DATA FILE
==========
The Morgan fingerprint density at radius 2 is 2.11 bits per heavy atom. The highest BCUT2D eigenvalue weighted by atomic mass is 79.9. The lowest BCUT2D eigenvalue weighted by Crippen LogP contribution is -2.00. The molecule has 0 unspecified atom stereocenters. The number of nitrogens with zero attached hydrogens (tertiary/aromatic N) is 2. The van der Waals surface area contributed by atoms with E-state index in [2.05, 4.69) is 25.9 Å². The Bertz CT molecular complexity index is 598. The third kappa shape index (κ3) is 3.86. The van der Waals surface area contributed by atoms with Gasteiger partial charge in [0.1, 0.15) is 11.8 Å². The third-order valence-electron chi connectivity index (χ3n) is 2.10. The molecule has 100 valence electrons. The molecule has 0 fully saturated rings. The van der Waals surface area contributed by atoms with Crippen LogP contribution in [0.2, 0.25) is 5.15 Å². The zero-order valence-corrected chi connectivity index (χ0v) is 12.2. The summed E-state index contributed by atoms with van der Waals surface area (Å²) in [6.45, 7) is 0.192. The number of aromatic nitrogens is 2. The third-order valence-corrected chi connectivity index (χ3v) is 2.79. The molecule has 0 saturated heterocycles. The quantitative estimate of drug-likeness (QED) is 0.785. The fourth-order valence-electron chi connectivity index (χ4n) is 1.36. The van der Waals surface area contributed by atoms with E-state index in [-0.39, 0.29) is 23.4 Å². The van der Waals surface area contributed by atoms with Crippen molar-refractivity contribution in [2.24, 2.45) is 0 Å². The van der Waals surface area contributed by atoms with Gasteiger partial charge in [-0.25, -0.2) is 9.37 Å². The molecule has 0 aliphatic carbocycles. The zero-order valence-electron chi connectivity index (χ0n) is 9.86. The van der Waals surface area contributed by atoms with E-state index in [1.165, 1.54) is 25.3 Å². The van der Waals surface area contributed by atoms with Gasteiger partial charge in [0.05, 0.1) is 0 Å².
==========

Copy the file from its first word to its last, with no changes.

The Morgan fingerprint density at radius 2 is 2.11 bits per heavy atom. The highest BCUT2D eigenvalue weighted by atomic mass is 79.9. The lowest BCUT2D eigenvalue weighted by Crippen LogP contribution is -2.00. The molecule has 0 unspecified atom stereocenters. The number of nitrogens with zero attached hydrogens (tertiary/aromatic N) is 2. The van der Waals surface area contributed by atoms with E-state index in [2.05, 4.69) is 25.9 Å². The Bertz CT molecular complexity index is 598. The third kappa shape index (κ3) is 3.86. The van der Waals surface area contributed by atoms with Gasteiger partial charge in [0.1, 0.15) is 11.8 Å². The third-order valence-electron chi connectivity index (χ3n) is 2.10. The molecule has 100 valence electrons. The molecule has 0 fully saturated rings. The van der Waals surface area contributed by atoms with Crippen LogP contribution in [0.2, 0.25) is 5.15 Å². The zero-order valence-corrected chi connectivity index (χ0v) is 12.2. The summed E-state index contributed by atoms with van der Waals surface area (Å²) in [6.45, 7) is 0.192. The number of aromatic nitrogens is 2. The third-order valence-corrected chi connectivity index (χ3v) is 2.79. The molecule has 0 saturated heterocycles. The quantitative estimate of drug-likeness (QED) is 0.785. The fourth-order valence-electron chi connectivity index (χ4n) is 1.36. The van der Waals surface area contributed by atoms with E-state index in [-0.39, 0.29) is 23.4 Å². The van der Waals surface area contributed by atoms with Crippen molar-refractivity contribution in [2.24, 2.45) is 0 Å². The van der Waals surface area contributed by atoms with Gasteiger partial charge in [-0.25, -0.2) is 9.37 Å². The molecule has 0 aliphatic carbocycles. The zero-order valence-electron chi connectivity index (χ0n) is 9.86. The van der Waals surface area contributed by atoms with E-state index in [1.165, 1.54) is 25.3 Å². The van der Waals surface area contributed by atoms with Gasteiger partial charge in [0.05, 0.1) is 0 Å².